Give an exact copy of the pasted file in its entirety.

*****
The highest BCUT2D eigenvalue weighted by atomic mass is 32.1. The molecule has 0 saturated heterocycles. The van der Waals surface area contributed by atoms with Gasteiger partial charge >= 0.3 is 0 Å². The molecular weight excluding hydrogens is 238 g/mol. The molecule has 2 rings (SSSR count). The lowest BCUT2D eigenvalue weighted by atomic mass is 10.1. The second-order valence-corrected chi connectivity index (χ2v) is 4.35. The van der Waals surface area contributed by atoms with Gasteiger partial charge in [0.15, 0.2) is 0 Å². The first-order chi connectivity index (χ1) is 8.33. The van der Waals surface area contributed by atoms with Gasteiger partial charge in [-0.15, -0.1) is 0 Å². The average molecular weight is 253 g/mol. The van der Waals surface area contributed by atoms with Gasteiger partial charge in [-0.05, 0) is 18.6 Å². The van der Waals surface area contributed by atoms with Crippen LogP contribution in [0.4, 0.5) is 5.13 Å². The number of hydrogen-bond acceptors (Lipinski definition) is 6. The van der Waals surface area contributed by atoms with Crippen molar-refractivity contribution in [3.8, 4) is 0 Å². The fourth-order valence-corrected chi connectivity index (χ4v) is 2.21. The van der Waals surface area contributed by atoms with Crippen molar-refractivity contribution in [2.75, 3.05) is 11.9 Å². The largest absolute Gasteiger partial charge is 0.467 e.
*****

The highest BCUT2D eigenvalue weighted by atomic mass is 32.1. The molecule has 0 saturated heterocycles. The van der Waals surface area contributed by atoms with Gasteiger partial charge >= 0.3 is 0 Å². The molecular weight excluding hydrogens is 238 g/mol. The molecule has 2 rings (SSSR count). The lowest BCUT2D eigenvalue weighted by atomic mass is 10.1. The second-order valence-corrected chi connectivity index (χ2v) is 4.35. The van der Waals surface area contributed by atoms with Gasteiger partial charge in [0.15, 0.2) is 0 Å². The first-order chi connectivity index (χ1) is 8.33. The van der Waals surface area contributed by atoms with Gasteiger partial charge in [-0.15, -0.1) is 0 Å². The average molecular weight is 253 g/mol. The van der Waals surface area contributed by atoms with Gasteiger partial charge in [-0.05, 0) is 18.6 Å². The van der Waals surface area contributed by atoms with Crippen LogP contribution in [0.4, 0.5) is 5.13 Å². The number of hydrogen-bond acceptors (Lipinski definition) is 6. The van der Waals surface area contributed by atoms with Crippen molar-refractivity contribution in [3.8, 4) is 0 Å². The fourth-order valence-corrected chi connectivity index (χ4v) is 2.21. The van der Waals surface area contributed by atoms with Crippen molar-refractivity contribution in [2.75, 3.05) is 11.9 Å². The largest absolute Gasteiger partial charge is 0.467 e.